Reviews

Read Music / Speak Spanish

Author: Julianne Shepherd
02/14/2002 | Portland Mercury | www.portlandmercury.com | Album Review
Lots of people were seen barfing in the streets after hearing the recent announcement that The Faint will be opening for No Doubt on a tour sponsored by MTV's vapid Total Request Live. (The Faint being the sex-a-riffic new wave band on Omaha, NE's smallish label Saddle Creek Records.) That's like the tour equivalent to selling a song for a commercial--a move that's completely self-serving and devoid of conscience. But we barfers must always remember that "independent" doesn't necessarily mean "socially aware" or even "interesting," and that many bands are merely using the underground as a stepping stone to become Typical Rock Stars. The Faint never claimed to be political. Blame Nirvana and Jawbox for setting a bad example.

However, I am glad that the Faint will be famous, because it means more attention will come to their labelmates, Desaparecidos, whose social acuity is both sharp and approachable enough to perk up the mind of your average listener. A five-piece, insurgent rock band with Bright Eyes' Conor Oberst on vocals and guitar, these guys need to be in the public's consciousness. And it's evident they probably will; they're already blessed with a prescribed, relative amount of fame and instant audience (via the Bright Eyes connection). Their music is very accessible, while still retaining interesting musical elements (distorted, buzzy, catchy rock with a punk influence and Oberst's climactic, passionate singing). Their politically honest lyrics are full of a universal discontent with the imposing nature of globalism and social construct. Desaparecidos are a potentially explosive combination.

But, unlike many more overtly political bands, Desaparecidos' tactics of subversion do not involve flag-burning, name-calling, or generalizations (factors that alienate the non-radical masses quicker than fast-track legislation). Instead, their lyrics are written from the point of the view of the average person, or rather, the very personal point of view of Oberst, who just so happens to be broad and honest enough that he's easy to relate to. For instance:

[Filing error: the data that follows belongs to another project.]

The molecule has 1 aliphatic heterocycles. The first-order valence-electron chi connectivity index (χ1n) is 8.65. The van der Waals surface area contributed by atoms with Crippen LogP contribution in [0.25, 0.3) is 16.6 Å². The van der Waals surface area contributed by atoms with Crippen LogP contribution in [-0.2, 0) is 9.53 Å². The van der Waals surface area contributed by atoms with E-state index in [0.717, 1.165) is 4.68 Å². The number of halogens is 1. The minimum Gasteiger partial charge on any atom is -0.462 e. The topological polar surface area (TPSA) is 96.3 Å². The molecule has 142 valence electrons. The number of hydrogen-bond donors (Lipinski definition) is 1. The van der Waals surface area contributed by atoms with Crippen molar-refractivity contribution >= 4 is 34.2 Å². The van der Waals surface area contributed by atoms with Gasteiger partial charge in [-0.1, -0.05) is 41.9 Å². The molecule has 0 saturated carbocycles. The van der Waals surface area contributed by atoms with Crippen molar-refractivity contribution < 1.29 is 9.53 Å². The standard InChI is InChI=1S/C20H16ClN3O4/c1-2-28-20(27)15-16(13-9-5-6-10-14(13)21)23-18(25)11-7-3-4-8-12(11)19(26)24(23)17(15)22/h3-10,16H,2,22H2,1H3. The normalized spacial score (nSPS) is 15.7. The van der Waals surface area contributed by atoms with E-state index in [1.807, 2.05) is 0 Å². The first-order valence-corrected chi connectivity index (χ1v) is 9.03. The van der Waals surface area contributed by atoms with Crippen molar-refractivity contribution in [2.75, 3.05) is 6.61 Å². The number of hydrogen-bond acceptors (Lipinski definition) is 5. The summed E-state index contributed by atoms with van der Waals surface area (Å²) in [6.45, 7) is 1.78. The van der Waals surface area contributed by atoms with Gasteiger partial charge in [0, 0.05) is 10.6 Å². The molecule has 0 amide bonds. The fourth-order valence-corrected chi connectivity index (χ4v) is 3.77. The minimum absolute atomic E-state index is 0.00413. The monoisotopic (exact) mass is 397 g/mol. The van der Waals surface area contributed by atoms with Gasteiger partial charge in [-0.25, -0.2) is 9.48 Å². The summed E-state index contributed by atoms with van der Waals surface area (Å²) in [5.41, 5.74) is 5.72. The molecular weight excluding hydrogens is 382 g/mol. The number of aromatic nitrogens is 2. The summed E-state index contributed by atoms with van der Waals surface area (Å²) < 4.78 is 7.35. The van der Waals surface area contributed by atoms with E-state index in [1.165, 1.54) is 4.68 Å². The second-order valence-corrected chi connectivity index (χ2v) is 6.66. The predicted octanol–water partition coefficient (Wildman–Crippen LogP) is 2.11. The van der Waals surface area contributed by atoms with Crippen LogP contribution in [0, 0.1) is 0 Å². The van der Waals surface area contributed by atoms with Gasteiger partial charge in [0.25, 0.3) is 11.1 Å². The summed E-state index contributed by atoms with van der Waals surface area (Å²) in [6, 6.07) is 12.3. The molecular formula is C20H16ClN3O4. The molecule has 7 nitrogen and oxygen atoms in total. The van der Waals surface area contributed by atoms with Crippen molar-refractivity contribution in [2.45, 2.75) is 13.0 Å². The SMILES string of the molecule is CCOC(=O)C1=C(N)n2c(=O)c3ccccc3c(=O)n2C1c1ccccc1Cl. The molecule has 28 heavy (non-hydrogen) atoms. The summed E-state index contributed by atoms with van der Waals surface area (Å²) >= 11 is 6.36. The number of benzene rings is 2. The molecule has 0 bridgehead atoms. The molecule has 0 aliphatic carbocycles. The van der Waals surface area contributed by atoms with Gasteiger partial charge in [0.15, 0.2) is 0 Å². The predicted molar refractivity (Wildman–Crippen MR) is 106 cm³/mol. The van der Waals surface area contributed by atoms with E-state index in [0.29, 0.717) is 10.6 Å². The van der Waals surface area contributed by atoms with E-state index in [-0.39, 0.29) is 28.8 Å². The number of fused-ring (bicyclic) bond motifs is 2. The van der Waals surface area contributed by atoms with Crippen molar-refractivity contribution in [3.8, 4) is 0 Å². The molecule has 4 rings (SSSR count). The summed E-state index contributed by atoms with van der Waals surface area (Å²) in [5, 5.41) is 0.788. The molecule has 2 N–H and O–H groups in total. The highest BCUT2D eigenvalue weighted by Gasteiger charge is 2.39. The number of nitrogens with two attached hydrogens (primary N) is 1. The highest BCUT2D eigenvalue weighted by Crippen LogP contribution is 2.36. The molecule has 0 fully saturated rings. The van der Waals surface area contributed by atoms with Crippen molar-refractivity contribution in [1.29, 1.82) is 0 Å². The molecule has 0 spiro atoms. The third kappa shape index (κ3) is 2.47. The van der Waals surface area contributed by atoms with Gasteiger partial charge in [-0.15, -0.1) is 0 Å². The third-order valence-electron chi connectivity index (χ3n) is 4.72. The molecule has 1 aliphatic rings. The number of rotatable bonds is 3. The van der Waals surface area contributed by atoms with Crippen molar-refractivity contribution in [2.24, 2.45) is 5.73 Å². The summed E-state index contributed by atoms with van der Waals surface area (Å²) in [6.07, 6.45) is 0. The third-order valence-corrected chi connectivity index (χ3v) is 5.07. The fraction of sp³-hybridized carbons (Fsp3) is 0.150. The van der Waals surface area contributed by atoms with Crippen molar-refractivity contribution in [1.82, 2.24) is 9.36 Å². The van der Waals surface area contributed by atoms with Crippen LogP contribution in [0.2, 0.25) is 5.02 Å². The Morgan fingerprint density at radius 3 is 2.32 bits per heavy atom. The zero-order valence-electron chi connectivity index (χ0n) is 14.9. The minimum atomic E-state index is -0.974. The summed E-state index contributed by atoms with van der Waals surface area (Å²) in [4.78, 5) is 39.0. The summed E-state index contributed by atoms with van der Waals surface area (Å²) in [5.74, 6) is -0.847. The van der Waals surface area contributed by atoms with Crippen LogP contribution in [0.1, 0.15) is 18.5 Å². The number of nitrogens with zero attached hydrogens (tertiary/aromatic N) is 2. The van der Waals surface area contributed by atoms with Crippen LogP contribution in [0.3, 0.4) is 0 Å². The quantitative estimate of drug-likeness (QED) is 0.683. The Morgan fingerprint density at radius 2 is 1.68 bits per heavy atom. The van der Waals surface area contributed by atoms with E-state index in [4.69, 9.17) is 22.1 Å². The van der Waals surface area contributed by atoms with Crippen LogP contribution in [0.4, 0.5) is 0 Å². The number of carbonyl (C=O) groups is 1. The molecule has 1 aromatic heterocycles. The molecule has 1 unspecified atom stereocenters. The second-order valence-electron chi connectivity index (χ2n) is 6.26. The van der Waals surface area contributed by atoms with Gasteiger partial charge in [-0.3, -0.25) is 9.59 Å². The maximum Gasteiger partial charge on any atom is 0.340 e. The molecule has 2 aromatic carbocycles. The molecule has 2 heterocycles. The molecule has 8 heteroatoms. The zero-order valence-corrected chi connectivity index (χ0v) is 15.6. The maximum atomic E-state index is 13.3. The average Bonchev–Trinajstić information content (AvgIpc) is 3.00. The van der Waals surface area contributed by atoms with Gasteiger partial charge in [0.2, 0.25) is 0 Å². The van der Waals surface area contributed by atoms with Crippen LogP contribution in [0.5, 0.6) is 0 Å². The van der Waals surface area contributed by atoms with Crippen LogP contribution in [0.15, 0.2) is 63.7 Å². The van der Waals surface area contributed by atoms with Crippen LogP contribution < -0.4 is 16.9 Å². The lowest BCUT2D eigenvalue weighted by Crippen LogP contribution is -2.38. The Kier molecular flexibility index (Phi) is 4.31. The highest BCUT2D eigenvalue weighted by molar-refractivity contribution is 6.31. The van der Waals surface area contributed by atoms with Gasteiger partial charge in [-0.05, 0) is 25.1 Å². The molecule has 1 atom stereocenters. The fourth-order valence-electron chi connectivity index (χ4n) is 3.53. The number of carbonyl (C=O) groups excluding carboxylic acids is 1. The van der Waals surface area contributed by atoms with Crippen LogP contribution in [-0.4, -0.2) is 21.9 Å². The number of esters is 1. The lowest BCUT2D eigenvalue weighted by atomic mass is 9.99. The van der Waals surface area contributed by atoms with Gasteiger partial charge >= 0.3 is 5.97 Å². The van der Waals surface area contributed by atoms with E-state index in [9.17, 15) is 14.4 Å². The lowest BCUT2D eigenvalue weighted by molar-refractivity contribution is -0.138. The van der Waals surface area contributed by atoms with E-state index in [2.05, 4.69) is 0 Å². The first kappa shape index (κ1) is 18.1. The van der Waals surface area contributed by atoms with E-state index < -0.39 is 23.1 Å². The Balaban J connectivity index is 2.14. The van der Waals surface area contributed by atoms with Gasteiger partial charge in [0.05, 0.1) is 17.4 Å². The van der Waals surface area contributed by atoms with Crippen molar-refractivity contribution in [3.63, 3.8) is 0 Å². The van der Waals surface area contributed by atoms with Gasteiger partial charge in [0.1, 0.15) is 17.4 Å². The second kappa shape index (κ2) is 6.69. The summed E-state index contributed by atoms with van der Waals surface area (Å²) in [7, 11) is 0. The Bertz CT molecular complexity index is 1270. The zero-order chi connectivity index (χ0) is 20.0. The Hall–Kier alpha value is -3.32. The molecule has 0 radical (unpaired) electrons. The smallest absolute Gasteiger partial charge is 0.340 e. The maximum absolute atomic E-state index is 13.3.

"I want to pledge allegiance to the country where I live. I don't want to be ashamed to be American. But opportunity, no it don't exist. It's the opiate of the populace. We need some harder shit now, the truth is getting around, and each public school is a halfway house."

The basis of Desaparecidos' first record, Read Music/Speak Spanish, is built around the excess of American society and, more specifically, urban sprawl. Each song, encompassed by its sweeping power chords, has a specific message--the bombardment of salespeople, the exploitation of workers and, ultimately, the inherent hypocrisy of being socially conscious in America. (From "Hole in One": "Well I should talk. I'm just the same. You can buy my records down at the corporate chain. I tell myself I shouldn't be ashamed, but I am.")

Regardless of whether or not Desaparecidos set out with specific politics in mind, the fact is, Read Music/Speak Spanish documents real, Midwestern frustration. It's an honest expression of the desire to eschew the mediocrity and homogeneity of the American dream. Anyone who's ever left a small town can understand that. So, while The Faint travels the path of so many other aspiring rock stars before them, Desaparecidos appear to be going by instinct, making music that may not be the most brilliant, but at least it's pure.


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